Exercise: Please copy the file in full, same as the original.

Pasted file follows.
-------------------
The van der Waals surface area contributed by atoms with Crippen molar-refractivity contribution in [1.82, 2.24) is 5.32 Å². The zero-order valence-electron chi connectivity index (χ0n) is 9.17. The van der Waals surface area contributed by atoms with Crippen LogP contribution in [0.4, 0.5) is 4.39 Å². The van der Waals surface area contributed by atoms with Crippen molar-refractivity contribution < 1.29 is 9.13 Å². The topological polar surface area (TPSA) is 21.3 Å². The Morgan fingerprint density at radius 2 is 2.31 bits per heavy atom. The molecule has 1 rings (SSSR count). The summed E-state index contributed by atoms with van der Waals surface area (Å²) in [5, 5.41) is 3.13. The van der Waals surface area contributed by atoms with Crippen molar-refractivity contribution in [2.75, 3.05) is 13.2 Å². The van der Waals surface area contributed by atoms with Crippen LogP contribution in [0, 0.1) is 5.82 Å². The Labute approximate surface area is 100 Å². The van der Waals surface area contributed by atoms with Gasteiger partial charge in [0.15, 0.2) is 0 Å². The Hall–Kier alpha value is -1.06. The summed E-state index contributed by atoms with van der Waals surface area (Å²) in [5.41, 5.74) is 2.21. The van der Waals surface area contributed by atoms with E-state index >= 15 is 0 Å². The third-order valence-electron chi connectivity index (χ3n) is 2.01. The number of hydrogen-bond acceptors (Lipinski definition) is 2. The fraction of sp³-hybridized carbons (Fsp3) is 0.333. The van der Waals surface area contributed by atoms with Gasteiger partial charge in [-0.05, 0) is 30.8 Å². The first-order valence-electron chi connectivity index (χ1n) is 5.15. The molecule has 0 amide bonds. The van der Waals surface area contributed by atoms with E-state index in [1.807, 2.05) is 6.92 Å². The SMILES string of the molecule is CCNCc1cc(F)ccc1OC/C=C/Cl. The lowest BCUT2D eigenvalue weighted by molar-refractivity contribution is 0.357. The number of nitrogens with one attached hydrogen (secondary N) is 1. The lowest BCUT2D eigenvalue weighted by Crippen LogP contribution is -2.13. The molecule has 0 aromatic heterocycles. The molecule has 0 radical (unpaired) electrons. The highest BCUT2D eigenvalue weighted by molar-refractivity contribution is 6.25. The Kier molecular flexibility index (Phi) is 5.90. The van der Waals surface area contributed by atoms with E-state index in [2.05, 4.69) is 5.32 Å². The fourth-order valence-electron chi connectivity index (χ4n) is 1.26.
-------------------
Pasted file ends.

The van der Waals surface area contributed by atoms with Crippen molar-refractivity contribution in [1.82, 2.24) is 5.32 Å². The zero-order valence-electron chi connectivity index (χ0n) is 9.17. The van der Waals surface area contributed by atoms with Crippen LogP contribution in [0.4, 0.5) is 4.39 Å². The van der Waals surface area contributed by atoms with Crippen molar-refractivity contribution < 1.29 is 9.13 Å². The topological polar surface area (TPSA) is 21.3 Å². The Morgan fingerprint density at radius 2 is 2.31 bits per heavy atom. The molecule has 1 rings (SSSR count). The summed E-state index contributed by atoms with van der Waals surface area (Å²) in [5, 5.41) is 3.13. The van der Waals surface area contributed by atoms with Crippen molar-refractivity contribution in [2.75, 3.05) is 13.2 Å². The van der Waals surface area contributed by atoms with Crippen LogP contribution in [0, 0.1) is 5.82 Å². The Labute approximate surface area is 100 Å². The van der Waals surface area contributed by atoms with Gasteiger partial charge in [0.15, 0.2) is 0 Å². The Hall–Kier alpha value is -1.06. The summed E-state index contributed by atoms with van der Waals surface area (Å²) in [5.41, 5.74) is 2.21. The van der Waals surface area contributed by atoms with E-state index >= 15 is 0 Å². The third-order valence-electron chi connectivity index (χ3n) is 2.01. The number of hydrogen-bond acceptors (Lipinski definition) is 2. The fraction of sp³-hybridized carbons (Fsp3) is 0.333. The van der Waals surface area contributed by atoms with Gasteiger partial charge in [-0.05, 0) is 30.8 Å². The first-order valence-electron chi connectivity index (χ1n) is 5.15. The molecule has 0 amide bonds. The van der Waals surface area contributed by atoms with E-state index in [1.807, 2.05) is 6.92 Å². The SMILES string of the molecule is CCNCc1cc(F)ccc1OC/C=C/Cl. The lowest BCUT2D eigenvalue weighted by molar-refractivity contribution is 0.357. The number of nitrogens with one attached hydrogen (secondary N) is 1. The lowest BCUT2D eigenvalue weighted by Crippen LogP contribution is -2.13. The molecule has 0 aromatic heterocycles. The molecule has 0 radical (unpaired) electrons. The highest BCUT2D eigenvalue weighted by molar-refractivity contribution is 6.25. The Kier molecular flexibility index (Phi) is 5.90. The van der Waals surface area contributed by atoms with E-state index in [2.05, 4.69) is 5.32 Å². The fourth-order valence-electron chi connectivity index (χ4n) is 1.26.